Tuesday, April 30, 2013

The Gardener's Corner - A Red Jewel of Destruction

From my weekly published newspaper column The Gardener's Corner:

Naomi Cappuccino from the Department of Biology at Carleton University is requesting the help of Ontario gardeners to track the dreaded red lily beetle.
Web Source
The red lily beetle likes any lily species, lily of the valley, Solomon’s seal and fritillaria and when an infestation is heavy, they will also eat the flowers, seed capsules and stems.
The beetle overwinters as a pupa in soil and debris to emerge in early spring as an adult to mate.  The female lays 200-300 eggs on the underside of leaves in rows which incubate over a period of 5-10 days.
 Newly hatched larvae feed on the underside of the leaf while mature ones have moved to feed on the upper surface of the leaves.  This larval stage lasts 16-24 days and they are hard to distinguish as they are covered with a shielding case of their own slimy black excrement and resemble bird droppings to us, and any predators.
 The larvae bury into the soil to pupate in a protective cocoon and emerge as adults after about three weeks and in Ontario there can be two to three generations a year.
The adult is easy to see and identify; the bright red wing covers are candy apple red with contrasting black antennae, eyes, head, legs and underside. It is 6-8 mm long and can escape swiftly or will drop quickly to the ground when it senses movement.
Cappuccino has created a new website that is easy to maneuver and has lots of great photos of the stages of this beetle.  The Lily Leaf Beetle Tracker can be found here . The primary goal of the site is to map the North American distribution of the lily leaf beetle.  The site has a Google map that the biology department hopes to populate with input from gardeners growing lilies everywhere.  There’s a form for uploading both the location of beetle sightings and photos.  In addition, the site will provide news about the biological control effort based in Ottawa, as well as occasional musings on biological control in general.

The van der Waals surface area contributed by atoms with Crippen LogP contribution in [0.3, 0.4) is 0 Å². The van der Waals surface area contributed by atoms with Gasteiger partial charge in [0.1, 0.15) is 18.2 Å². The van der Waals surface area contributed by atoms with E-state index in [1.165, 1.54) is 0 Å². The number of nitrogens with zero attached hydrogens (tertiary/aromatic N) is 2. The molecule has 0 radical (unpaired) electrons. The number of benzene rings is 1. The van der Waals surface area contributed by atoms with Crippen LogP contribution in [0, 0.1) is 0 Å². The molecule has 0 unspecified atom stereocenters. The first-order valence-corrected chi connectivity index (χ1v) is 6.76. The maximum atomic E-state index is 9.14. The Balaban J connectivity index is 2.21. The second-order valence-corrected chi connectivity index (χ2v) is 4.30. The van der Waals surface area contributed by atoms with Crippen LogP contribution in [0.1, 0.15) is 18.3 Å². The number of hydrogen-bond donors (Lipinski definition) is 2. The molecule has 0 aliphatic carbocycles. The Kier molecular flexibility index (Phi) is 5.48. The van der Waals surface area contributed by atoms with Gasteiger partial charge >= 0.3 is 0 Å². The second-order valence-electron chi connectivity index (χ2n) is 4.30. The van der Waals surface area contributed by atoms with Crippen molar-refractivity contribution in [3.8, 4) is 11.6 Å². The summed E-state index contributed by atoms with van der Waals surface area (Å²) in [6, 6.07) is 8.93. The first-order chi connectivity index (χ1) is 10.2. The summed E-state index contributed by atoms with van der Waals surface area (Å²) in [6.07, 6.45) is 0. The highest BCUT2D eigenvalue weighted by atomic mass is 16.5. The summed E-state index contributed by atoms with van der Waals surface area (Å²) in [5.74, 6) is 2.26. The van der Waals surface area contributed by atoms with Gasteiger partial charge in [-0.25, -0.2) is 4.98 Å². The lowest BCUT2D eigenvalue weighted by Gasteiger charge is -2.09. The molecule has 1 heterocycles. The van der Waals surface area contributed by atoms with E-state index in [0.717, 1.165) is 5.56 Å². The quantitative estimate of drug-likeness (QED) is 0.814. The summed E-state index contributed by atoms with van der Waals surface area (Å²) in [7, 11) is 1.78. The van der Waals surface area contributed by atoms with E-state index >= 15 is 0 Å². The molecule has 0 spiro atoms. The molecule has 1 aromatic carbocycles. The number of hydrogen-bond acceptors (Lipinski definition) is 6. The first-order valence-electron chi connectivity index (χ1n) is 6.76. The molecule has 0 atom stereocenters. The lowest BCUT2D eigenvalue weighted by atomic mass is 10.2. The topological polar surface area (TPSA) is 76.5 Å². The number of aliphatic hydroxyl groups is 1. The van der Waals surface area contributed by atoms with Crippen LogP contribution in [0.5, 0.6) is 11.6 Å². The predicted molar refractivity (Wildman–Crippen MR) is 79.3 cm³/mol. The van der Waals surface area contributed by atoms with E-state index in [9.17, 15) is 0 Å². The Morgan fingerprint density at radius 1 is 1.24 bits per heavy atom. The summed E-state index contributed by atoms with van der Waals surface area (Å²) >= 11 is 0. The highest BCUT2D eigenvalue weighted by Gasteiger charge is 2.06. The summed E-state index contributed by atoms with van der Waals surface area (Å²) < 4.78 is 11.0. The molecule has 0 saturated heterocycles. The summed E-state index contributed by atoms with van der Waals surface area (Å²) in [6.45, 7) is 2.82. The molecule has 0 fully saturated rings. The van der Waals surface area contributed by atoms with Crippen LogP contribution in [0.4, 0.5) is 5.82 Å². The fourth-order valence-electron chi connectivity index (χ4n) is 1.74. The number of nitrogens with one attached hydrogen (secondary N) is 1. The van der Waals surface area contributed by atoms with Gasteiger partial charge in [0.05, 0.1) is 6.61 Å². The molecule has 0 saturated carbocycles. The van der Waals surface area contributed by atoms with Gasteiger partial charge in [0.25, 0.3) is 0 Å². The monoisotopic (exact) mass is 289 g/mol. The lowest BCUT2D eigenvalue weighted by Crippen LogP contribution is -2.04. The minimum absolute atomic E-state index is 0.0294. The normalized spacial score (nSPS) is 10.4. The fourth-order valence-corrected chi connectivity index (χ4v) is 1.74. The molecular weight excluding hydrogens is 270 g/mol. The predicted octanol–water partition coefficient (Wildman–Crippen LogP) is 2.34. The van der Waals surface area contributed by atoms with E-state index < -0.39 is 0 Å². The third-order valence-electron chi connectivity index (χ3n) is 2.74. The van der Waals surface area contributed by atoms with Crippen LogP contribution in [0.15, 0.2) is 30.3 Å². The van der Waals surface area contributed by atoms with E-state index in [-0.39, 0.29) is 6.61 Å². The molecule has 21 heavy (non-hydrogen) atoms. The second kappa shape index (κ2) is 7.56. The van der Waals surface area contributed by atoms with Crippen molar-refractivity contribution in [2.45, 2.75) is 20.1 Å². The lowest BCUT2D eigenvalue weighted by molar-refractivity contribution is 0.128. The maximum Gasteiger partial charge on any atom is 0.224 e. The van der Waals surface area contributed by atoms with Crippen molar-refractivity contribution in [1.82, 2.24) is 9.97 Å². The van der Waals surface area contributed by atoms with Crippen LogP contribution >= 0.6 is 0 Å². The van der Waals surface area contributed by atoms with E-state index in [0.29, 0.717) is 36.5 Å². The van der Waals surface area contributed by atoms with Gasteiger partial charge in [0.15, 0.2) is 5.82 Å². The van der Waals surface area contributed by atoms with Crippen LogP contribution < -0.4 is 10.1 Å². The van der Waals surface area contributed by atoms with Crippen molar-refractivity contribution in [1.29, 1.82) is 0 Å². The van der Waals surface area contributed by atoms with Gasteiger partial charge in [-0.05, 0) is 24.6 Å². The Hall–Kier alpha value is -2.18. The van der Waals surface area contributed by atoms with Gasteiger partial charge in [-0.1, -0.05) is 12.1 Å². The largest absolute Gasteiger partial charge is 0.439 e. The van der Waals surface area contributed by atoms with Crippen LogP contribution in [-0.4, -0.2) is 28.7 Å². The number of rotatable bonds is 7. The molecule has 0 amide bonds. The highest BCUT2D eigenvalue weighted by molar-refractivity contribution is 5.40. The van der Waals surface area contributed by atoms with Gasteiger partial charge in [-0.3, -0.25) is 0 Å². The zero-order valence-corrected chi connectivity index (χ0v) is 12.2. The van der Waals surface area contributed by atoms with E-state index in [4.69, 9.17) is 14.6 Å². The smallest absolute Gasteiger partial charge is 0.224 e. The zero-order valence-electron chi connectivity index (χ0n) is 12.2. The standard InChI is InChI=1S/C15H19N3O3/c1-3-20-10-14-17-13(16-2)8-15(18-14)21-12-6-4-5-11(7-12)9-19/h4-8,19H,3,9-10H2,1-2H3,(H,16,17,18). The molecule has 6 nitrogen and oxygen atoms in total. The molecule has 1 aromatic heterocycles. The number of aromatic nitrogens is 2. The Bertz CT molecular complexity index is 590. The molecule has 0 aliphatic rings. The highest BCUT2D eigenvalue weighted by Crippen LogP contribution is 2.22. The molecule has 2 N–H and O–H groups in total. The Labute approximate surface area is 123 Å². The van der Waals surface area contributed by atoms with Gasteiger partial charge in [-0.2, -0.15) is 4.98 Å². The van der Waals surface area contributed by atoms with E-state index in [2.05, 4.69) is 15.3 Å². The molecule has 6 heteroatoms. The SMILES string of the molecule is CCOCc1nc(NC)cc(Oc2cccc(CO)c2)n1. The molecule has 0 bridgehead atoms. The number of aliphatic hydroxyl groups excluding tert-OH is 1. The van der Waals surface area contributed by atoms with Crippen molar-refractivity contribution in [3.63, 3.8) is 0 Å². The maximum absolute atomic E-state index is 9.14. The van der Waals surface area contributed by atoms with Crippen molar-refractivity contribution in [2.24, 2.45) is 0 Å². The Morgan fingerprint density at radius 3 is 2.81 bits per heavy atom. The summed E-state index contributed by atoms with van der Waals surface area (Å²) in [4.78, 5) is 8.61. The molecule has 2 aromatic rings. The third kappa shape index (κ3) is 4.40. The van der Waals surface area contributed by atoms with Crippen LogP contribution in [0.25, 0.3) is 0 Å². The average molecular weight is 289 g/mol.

In a previous article I wrote about the red lily beetle, my research found that they don't like the scent of citrus.  Last year I had a problem with them on my snake's head fritillaria and so have sprinkled orange zest on the soil around the stems.  I'll let you know if it works.


  1. WOW, as far as insects go, that sure is a purdy one, huh?

    I will keep a watchful eye out. Neither hugs nor myself have seen them - but we don't have much by way of lilies - but my daughter has a ton so will share.

    Thanks for the info and heads-up, Judith!!

  2. Thanks for the heads, I will be keeping an eye out! Have a happy day!

  3. I haven't seen them down here and hope it's not a new one that decides to visit me.
    Cher Sunray Gardens

  4. I've not heard of them. Hope the citrus works -- I'm more in favor of natural repellants rather than insecticides!

  5. Nasty bugs, they wiped out my gorgeous collection of asiatic and oriental lilies. Have never seen them near my Solomon seal though ... will keep my eyes out. Good info about the citrus, I'll keep that in mind if I should come across them again.

  6. I don't think I've seen these beetles here Judith but will check on my one day lily that I have. I also have lily of the valley. Thanks for this informative post. I hope this bug can be eradicated but with all those eggs every year it seems impossible.

  7. And I thought I had it bad with Japanese beetles...how sad to lose lovely lilies.

  8. Interesting and you can't get much more colorful than that!

  9. I had to go look at the map because I have never seen anything like these. Sure enough, no infestations yet reported from my corner. Phew. I have enough troubles with Japanese beetles to keep me busy. Hope the orange zest works, though I'm always more inclined to make a Paska with my orange zest. : )

  10. It's funny how once I'm introduced to something new, it pops up all over the place and makes me wonder how unobservant I've been for so long. Like the Fritillary. I'm catching up on blogs little by little since I've been working all week. The orange zest trick is very interesting - hope you let us know how it turns out.

  11. What an awful pest! I hope I never have to deal with them. I would really miss my lilies. Good luck with the orange zest.
    Hugs, Beth

  12. Hi,again!
    Good to see your weekly published newspaper column, Judith.

  13. Why do naughty bugs have to be so cute?

  14. How interesting! I have Solomon's seal in my garden, and its main predator seems to be the deer, but I'll check it for insects too!


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